• Finally, join PTA. PTA remains one of the best ways to get connected at school, get to know other parents and teachers at the school, and find out how you can be involved in your children’s education. n
How to Discipline Without Provoking Your Child Tips for Effective Discipline:
• Parents should communicate their children’s boundaries, explain the reasons for these boundaries, and provide clear consequences for crossing the boundaries. • Discipline should always be fair and without harsh treatment. The consequences of misbehavior should be appropriate for the ages of the children and their abilities to understand rules. A time-out is usually an appropriate form of discipline with younger children. With older children, the natural consequences of their misbehavior may be the best consequence. For example, if a child forgets to do their homework assignment, he will receive a “late” deduction on his grade. Or if a teen is late coming home from a party, then the loss of the privilege of going out the next time would be a natural consequence. • Parents should make sure they are in aggreement on their rules about discipline.
T he purpose of disciplining your children is to teach them to make better decisions, not to create a power struggle or to exasperate them with arbitrary rules. Discipline should: 1) teach your children to respect safety, and the rights and property of others; and 2) teach them life skills necessary to get along with one another. The focus of discipline should not be to generate obedience, but to help your children learn a process of thinking so they can make better decisions. Children need discipline to become well-adjusted adults. Parents who offer their children no clear set of rules or discipline are more likely to have children who are insecure and unhappy. On the other extreme, parents who focus more on punishment, rather than the process of teaching kids to think and respond to their environment, are more likely to have children who rebel against their parents or become depressed.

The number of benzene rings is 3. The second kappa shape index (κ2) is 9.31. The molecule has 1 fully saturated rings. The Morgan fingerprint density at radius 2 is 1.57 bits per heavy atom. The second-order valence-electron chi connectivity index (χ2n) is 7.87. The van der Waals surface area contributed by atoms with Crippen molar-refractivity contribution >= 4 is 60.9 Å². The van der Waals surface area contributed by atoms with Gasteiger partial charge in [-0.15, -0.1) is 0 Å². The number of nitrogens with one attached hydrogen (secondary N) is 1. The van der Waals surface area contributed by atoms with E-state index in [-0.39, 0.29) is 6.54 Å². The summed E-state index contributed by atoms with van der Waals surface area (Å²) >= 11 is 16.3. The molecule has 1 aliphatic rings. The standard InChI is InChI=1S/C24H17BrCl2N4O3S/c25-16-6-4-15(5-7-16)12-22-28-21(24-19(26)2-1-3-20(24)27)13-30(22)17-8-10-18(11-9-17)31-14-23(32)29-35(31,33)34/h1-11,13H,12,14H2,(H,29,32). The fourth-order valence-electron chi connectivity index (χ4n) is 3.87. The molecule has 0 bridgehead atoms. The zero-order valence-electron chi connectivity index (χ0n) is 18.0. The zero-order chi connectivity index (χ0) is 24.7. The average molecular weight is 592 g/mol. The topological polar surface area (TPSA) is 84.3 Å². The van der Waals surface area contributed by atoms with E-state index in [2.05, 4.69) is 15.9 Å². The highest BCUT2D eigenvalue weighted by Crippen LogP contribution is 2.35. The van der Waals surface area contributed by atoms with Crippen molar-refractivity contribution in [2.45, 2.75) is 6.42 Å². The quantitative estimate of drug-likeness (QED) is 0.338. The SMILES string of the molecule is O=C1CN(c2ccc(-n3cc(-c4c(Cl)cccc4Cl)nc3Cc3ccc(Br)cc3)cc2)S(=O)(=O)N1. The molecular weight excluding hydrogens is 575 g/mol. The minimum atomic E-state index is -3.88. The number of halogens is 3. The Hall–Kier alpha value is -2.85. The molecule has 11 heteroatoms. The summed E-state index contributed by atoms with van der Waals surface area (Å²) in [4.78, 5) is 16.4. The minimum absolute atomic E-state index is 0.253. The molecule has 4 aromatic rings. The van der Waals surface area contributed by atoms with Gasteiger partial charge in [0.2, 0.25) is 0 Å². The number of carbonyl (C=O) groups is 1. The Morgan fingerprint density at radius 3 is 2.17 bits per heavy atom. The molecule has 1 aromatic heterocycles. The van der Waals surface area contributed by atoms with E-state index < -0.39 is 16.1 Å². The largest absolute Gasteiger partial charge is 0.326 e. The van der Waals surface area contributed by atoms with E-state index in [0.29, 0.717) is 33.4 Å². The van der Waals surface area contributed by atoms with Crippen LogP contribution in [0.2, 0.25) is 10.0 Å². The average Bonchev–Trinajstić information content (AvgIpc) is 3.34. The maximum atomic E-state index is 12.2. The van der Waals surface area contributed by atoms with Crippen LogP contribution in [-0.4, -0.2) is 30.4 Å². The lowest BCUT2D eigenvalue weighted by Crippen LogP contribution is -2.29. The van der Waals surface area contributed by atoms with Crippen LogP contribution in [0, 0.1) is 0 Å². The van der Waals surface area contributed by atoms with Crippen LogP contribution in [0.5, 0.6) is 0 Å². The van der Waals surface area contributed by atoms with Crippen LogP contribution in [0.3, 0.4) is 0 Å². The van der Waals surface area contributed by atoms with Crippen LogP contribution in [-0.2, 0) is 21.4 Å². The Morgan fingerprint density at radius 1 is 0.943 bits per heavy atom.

• Discipline is most effective when parents are loving and calm. It should never occur during times of anger. If you find yourself yelling at your children, apologize to them for yelling and explain that you need some time to yourself to calm down before you discuss their behavior. Be a good role model for the kind of person you want your children to become. If you yell at them, eventually they will learn to yell at you. Conversely, if you apologize to them when you have made a mistake, your children will learn those good habits as well. • Discipline should never be legalistic. Children should feel free to explain their actions and in special circumstances, be able negotiate the consequences they face as a result of their actions. • When your children are acting appropriately and responsibly, praise them and let them know how much you appreciate their responsible behavior. Providing positive encouragement, when appropriate, will help prevent attention-seeking patterns of misbehavior. n
a Washington State PTA parent involvement magazine
Parenting Teenagers P arenting tactics used when children were younger often don’t work with teenagers. Here’s a few things to consider to bring back stability and peace in your home during your children’s teen years: Practice Good Communication Skills